Following the fall season until now, he’s played in copious tournaments. Last year, he won the WJGA Eastern Open and Players Open in his age group and took ninth in a strong field at the American Junior Golf Association event in California.
His game plan heading into state: “Working on my mechanics, especially with my swing, short game. That just makes such a big difference, especially in this offseason. I worked hard,” he said.
The Anands’ parents enrolled them in various sports when they were younger, from baseball to basketball and more.
“Golf was the one thing that stuck with the both of us. We both really enjoyed it, and just watching our dad hit golf balls on the range really brought us into the game,” Akshay said.
They took up the game together when Adithi was 6 and Akshay was 4, first playing at Bellevue Golf Course and then becoming members with their family at Bear Creek. They’re now members at Sahlee Country Club, but will always consider Bear Creek their home course.
While leaving the range on Monday, the Anands ran into an old friend and spoke with him for a bit. The siblings smiled at each other and headed for the course.
“It’s the community, mainly,” Adithi said of one of her favorite aspects of golf. “You get to know a person a lot when you spend four hours straight with them. I (like) spending a lot of time with people who have similar interests as you and people who wanna see you improve.”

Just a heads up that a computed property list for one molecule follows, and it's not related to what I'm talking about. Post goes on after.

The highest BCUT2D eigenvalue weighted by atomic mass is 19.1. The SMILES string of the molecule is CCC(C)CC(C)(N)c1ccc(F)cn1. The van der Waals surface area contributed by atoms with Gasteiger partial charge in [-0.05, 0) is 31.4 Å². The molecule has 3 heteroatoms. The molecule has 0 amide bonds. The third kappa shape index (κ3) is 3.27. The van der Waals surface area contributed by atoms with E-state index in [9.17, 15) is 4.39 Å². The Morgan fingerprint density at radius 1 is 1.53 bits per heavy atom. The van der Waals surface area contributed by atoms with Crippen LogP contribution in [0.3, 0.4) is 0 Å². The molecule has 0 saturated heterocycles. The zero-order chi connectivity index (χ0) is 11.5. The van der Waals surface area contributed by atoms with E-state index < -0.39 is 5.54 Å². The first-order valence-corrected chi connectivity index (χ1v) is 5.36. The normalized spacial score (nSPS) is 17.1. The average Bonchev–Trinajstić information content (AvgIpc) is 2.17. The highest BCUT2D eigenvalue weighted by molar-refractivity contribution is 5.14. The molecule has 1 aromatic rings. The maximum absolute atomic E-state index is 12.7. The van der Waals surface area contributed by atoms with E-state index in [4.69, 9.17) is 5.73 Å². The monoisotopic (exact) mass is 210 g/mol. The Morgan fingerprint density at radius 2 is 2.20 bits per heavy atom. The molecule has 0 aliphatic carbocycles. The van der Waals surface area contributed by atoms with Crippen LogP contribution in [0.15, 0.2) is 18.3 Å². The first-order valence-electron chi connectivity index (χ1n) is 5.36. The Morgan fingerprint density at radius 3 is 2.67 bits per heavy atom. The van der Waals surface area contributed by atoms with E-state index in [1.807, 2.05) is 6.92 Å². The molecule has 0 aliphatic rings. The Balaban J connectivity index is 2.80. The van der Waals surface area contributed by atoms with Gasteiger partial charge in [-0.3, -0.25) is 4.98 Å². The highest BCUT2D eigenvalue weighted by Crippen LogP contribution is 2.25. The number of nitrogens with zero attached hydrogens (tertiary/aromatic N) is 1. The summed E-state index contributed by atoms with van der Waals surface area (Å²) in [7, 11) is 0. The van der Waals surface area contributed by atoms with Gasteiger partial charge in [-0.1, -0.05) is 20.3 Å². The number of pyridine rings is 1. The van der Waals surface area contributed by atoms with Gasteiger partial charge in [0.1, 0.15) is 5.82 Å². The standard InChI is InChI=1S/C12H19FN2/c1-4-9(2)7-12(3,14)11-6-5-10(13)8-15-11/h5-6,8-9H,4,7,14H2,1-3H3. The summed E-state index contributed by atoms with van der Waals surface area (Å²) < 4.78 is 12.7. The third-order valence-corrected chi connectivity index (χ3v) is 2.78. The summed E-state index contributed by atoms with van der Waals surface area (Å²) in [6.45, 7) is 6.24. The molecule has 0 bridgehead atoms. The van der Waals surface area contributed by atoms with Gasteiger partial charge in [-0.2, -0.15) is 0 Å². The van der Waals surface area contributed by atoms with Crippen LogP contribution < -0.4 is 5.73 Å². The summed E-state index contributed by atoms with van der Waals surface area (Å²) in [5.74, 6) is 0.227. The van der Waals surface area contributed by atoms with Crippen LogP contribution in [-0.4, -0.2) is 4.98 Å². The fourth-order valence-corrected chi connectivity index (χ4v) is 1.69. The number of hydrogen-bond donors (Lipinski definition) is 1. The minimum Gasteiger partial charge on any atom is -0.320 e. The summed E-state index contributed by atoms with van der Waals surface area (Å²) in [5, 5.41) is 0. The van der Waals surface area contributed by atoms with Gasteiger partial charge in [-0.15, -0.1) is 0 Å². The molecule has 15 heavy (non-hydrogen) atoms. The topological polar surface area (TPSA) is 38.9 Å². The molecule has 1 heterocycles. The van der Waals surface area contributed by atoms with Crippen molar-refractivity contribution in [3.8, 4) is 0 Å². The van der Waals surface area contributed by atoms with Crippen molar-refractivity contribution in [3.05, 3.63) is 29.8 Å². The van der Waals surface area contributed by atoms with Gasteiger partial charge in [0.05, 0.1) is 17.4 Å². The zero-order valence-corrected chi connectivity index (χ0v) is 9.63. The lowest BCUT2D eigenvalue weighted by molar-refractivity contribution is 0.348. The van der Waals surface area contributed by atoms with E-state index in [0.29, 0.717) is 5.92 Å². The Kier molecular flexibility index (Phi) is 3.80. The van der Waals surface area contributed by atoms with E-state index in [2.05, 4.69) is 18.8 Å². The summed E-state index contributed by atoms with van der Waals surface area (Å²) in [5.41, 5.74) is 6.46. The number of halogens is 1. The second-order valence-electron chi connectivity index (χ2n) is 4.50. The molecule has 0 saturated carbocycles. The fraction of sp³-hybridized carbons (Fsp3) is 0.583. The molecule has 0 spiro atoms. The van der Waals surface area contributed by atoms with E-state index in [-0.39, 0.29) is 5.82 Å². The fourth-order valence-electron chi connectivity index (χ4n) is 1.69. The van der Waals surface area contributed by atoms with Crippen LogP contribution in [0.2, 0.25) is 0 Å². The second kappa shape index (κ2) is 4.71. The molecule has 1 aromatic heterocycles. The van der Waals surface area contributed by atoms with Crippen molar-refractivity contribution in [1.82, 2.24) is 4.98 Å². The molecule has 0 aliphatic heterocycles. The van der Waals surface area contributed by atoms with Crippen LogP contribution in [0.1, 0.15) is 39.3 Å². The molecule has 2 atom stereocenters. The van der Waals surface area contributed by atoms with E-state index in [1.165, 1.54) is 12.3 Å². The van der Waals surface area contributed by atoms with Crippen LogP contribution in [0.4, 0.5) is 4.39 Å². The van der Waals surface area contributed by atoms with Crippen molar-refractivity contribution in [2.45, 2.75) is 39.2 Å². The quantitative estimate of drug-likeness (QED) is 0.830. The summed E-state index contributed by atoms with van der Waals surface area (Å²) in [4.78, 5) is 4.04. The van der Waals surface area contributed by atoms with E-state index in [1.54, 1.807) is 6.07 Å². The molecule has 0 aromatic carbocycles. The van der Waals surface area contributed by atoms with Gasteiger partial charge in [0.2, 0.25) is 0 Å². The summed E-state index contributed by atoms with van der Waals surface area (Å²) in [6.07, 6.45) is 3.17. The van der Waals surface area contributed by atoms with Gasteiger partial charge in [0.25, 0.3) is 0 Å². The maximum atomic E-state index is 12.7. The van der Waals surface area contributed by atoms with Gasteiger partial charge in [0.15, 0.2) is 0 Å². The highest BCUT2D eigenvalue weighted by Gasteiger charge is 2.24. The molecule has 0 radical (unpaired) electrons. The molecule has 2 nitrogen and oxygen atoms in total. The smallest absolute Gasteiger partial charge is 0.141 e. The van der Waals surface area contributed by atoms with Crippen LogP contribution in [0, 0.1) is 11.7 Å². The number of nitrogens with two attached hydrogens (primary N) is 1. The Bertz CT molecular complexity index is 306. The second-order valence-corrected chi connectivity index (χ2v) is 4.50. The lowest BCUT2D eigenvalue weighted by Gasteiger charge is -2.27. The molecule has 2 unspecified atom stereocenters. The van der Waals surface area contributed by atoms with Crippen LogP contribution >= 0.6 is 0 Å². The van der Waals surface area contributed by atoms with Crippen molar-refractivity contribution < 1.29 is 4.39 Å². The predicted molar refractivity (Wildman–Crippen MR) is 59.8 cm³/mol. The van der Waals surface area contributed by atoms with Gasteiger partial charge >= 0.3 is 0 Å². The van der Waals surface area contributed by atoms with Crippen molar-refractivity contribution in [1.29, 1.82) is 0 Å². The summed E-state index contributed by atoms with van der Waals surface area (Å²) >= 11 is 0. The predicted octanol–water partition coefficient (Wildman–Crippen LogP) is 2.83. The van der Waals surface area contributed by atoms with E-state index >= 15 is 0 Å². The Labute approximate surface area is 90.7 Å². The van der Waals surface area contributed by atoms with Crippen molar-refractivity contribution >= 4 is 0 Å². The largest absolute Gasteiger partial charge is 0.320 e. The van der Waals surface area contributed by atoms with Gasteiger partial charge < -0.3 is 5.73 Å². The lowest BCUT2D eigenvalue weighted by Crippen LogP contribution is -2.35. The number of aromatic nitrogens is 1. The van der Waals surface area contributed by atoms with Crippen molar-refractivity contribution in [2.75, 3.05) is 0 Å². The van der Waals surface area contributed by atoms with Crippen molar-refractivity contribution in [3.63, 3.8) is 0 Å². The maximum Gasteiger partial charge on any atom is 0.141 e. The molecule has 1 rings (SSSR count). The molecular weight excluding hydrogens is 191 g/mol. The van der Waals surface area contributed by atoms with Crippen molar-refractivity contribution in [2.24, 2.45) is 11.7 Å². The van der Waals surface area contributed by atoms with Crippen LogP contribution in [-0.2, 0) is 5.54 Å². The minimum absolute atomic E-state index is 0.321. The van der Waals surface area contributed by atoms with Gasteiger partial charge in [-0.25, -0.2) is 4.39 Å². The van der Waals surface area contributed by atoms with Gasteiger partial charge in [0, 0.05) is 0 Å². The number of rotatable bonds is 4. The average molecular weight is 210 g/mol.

The Reporter asked the Anands a series of questions to get a behind-the-scenes glimpse into their lives:
What’s the best piece of advice you’ve ever been given?
Akshay: You’re not what you shoot. I think that’s really important because after a golf round, especially for how grueling it is, you’re by yourself, you don’t have anybody else to go over with until after the round. Knowing that just because you didn’t perform well that day, doesn’t make you a bad person or doesn’t make you feel bad.
Adithi: That was exactly what I was gonna say (laughs). I tell my teammates this all the time. This goes outside of just golf: you’re not what your grades are, you are not what you shoot that day. I think it’s really important to keep yourself up and make sure you’re doing OK so you can do your best.
What’s your main goal in life?
Akshay: To be the best person I can be, not just on the golf course but off the golf course as well.
Adithi: (Whispering) You’re taking all my answers.
Reporter: It’s good that they’re similar, it shows how tight you guys are.
Akshay: Just being able to strive for what I’m able to accomplish and knowing what I’m able to accomplish. Getting that done is huge for me.